I love romantic comedies. That is probably because I’m a die hard romantic at heart. While I admit that I’m partial to old Doris Day or Sandra Dee romantic comedies, I’ve found a few contemporary actresses I enjoy as well.
One of my current favorites is Rene Zellwegger. While I don’t like all of her movies, I enjoy some of them tremendously. Either way, I never miss out on a chance to see a new film in which she stars.
“New in Town” is Rene’s latest romantic comedy and the role of its heroine is a perfect fit for her. She plays Lucy Hill, a woman on the fast track within a large food conglomerate.
People listen to her and value what she has to say. She is the “go to” girl. Therefore, when the company decides to downsize and reorganize one of their Minnesota plants, Lucy is the girl they choose to do the job.
Strictly a hot weather girl, Lucy is shocked to discover just how cold it actually gets in Minnesota. But that isn’t all. She also has a difficult time adjusting to the down home, friendly people of the small town where the plant is located.
Of course not all the citizens are happy to have her at the plant. They know that her presence spells trouble and they suspect that many of them will lose their jobs.
The union representative, Ted Mitchell (played by Harry Connick, Jr., meets Lucy under strange circumstances and the first impression for both of them isn’t good. It gets only worse as they begin to negotiate.
The plant manager, Stu Kopenhafer (played by veteran actor J.K. Simmons) plays a lot of practical jokes on Lucky and finally manages to get himself fired. That puts Lucy in bad stead with almost everyone in town, except her assistant Blanche Gunderson (played by Siobhan Fallon).
Blanche takes to Lucy right away and does everything she can to support her. Eventually Lucy’s closed heart breaks open to accept not only Blanche but also Ted and many other people. That, of course, becomes a problem since she was sent there to basically decimate the entire town.
Will Lucy downsize the plant? Will she close it altogether? Or does she have something else in mind? Those are questions you will only get answered if you rent the DVD.
Zellwegger is always a sympathetic heroine. She seems “real” and many fans can identify with her. She is particularly endearing in the role of Lucy because she is also a fish out of water. The audience finds itself rooting for her to become something more than a corporate robot.
Connick is an amiable enough romantic hero. I’ve seen him play the part much better than he did here; however, he’s probably tired of playing the same type of role over and over and over again. He seems to have become typecast in that role and that eventually spells lack of interest.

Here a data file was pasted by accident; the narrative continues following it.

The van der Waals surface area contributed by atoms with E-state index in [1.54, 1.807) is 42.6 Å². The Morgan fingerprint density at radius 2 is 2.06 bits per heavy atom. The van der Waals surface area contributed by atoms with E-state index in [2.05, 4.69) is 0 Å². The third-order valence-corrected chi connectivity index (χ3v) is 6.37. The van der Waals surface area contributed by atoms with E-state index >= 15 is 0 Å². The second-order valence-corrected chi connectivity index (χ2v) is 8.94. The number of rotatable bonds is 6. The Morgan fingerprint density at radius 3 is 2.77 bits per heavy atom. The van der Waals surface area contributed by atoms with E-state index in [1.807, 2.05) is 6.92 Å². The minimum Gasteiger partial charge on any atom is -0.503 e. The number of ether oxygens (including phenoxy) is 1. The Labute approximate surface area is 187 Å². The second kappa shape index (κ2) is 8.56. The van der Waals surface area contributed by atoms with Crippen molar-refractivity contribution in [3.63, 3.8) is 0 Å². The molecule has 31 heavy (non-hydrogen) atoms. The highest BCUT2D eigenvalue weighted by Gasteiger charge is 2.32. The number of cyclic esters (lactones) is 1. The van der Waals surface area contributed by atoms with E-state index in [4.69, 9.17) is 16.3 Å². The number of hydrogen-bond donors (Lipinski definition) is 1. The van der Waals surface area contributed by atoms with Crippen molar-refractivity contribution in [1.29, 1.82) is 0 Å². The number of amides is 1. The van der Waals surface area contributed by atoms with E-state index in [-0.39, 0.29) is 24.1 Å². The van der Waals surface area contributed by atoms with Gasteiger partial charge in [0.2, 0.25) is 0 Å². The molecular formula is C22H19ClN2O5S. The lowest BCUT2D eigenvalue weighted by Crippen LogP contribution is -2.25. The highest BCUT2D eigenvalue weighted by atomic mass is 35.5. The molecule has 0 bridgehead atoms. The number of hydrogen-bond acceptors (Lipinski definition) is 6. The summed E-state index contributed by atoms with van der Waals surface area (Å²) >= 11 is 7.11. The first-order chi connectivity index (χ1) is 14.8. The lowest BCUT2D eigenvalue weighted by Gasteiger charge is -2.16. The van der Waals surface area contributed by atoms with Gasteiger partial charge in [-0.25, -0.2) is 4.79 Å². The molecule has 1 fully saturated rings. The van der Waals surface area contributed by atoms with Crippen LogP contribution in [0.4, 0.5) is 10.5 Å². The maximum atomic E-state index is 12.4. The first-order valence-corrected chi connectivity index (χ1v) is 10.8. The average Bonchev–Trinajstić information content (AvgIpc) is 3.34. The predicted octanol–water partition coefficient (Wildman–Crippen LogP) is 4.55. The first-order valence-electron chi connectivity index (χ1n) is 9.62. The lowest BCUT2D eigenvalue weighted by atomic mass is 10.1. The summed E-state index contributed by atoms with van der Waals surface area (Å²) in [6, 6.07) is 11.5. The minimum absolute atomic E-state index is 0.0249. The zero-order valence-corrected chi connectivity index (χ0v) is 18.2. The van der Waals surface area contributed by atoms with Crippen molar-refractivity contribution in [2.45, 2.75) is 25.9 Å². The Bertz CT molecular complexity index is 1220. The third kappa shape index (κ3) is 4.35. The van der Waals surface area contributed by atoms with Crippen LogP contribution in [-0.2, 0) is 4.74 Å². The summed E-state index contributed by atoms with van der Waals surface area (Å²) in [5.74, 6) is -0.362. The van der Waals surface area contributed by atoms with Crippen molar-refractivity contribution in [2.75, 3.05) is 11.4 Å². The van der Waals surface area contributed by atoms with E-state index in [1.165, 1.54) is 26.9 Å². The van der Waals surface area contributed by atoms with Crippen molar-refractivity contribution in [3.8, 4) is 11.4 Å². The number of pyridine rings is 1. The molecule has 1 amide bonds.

Simmons is hysterical as Lucy’s plant manager. Who knew he could be so funny? He generally plays tough, dramatic roles with lots of authority and realism. But here he is just good old-fashioned fun.
Fallon is fun as Lucy’s assistant. She plays the role with a lot of heart and keeps her line delivery a bit tongue in cheek, which only adds to the character.
The screenplay penned by Ken Rance and C. Jay Cox might not be particularly original, but it is funny, heart warming, delightful, and of course, romantic. It serves its purpose and it serves it well.
Director Jonas Elmer seemed to have a good time with this film. Everything is played a bit stereotypical, but never in a demeaning or rude way. Instead, it just makes for great humor, charm, and fun.
I liked this movie. Most critics didn’t. I suspect that has more to do with its lack of political or sociological relevance than anything else.
I’ve noticed that a lot of film critics don’t care for light hearted, good-humored films with a focus on love. Perhaps they simply no longer believe in the concept themselves and don’t want anyone else to believe either.
It is definitely their loss. Sometimes, it is just good to sit down and have a pleasant moment of escapism that doesn’t involve violence, sex, politics, or any of the other subjects they deem suitable movie fare.
I give this film three out of five stars. It isn’t perfect but it is a whole lot of fun.
RATING SCALE USED:
0 = A stinker. Don’t waste the money!
1 = Bad. Rent it at your own risk.
2 = Below average. See only if you have time to kill.
2.5 = Average. A toss up.
3 = Good. Worth a looksee.
3.5 = Very Good. I recommend it.
4 = Excellent. Don’t miss it!
4.5 = Outstanding. What are you waiting for?
5 = Destined to become a classic. You will be sorry if you don’t see it.